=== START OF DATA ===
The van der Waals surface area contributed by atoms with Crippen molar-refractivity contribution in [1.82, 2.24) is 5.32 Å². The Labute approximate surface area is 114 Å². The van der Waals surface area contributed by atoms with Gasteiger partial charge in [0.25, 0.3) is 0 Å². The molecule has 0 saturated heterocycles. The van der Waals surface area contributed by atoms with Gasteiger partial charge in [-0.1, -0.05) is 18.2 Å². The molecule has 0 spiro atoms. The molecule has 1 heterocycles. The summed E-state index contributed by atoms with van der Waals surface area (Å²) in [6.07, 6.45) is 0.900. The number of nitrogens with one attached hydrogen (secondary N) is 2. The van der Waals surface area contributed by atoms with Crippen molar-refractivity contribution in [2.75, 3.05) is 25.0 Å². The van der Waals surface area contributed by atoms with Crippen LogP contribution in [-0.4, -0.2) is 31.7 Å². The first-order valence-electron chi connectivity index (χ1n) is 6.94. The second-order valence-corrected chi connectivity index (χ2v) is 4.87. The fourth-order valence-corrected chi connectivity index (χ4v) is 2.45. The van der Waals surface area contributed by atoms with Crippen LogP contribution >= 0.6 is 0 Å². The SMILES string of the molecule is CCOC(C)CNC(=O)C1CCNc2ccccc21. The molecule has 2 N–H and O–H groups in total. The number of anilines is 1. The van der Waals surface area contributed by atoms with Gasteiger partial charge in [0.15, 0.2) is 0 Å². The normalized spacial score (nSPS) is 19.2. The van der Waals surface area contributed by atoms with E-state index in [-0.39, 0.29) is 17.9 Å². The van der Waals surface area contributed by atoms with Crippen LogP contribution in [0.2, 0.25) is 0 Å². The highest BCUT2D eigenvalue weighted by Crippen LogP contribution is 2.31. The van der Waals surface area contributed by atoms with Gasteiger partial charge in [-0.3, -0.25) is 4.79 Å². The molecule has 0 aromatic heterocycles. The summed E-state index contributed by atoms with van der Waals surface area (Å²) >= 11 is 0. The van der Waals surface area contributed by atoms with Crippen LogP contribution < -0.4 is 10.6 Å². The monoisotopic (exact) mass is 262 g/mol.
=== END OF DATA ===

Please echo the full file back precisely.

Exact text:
The van der Waals surface area contributed by atoms with Crippen molar-refractivity contribution in [1.82, 2.24) is 5.32 Å². The Labute approximate surface area is 114 Å². The van der Waals surface area contributed by atoms with Gasteiger partial charge in [0.25, 0.3) is 0 Å². The molecule has 0 saturated heterocycles. The van der Waals surface area contributed by atoms with Gasteiger partial charge in [-0.1, -0.05) is 18.2 Å². The molecule has 0 spiro atoms. The molecule has 1 heterocycles. The summed E-state index contributed by atoms with van der Waals surface area (Å²) in [6.07, 6.45) is 0.900. The number of nitrogens with one attached hydrogen (secondary N) is 2. The van der Waals surface area contributed by atoms with Crippen molar-refractivity contribution in [2.75, 3.05) is 25.0 Å². The van der Waals surface area contributed by atoms with Crippen LogP contribution in [-0.4, -0.2) is 31.7 Å². The first-order valence-electron chi connectivity index (χ1n) is 6.94. The second-order valence-corrected chi connectivity index (χ2v) is 4.87. The fourth-order valence-corrected chi connectivity index (χ4v) is 2.45. The van der Waals surface area contributed by atoms with Crippen LogP contribution >= 0.6 is 0 Å². The SMILES string of the molecule is CCOC(C)CNC(=O)C1CCNc2ccccc21. The molecule has 2 N–H and O–H groups in total. The number of anilines is 1. The van der Waals surface area contributed by atoms with Gasteiger partial charge in [0.15, 0.2) is 0 Å². The normalized spacial score (nSPS) is 19.2. The van der Waals surface area contributed by atoms with E-state index in [-0.39, 0.29) is 17.9 Å². The van der Waals surface area contributed by atoms with Crippen LogP contribution in [0.2, 0.25) is 0 Å². The highest BCUT2D eigenvalue weighted by Crippen LogP contribution is 2.31. The van der Waals surface area contributed by atoms with Gasteiger partial charge in [-0.3, -0.25) is 4.79 Å². The molecule has 0 aromatic heterocycles. The summed E-state index contributed by atoms with van der Waals surface area (Å²) >= 11 is 0. The van der Waals surface area contributed by atoms with Crippen LogP contribution < -0.4 is 10.6 Å². The monoisotopic (exact) mass is 262 g/mol.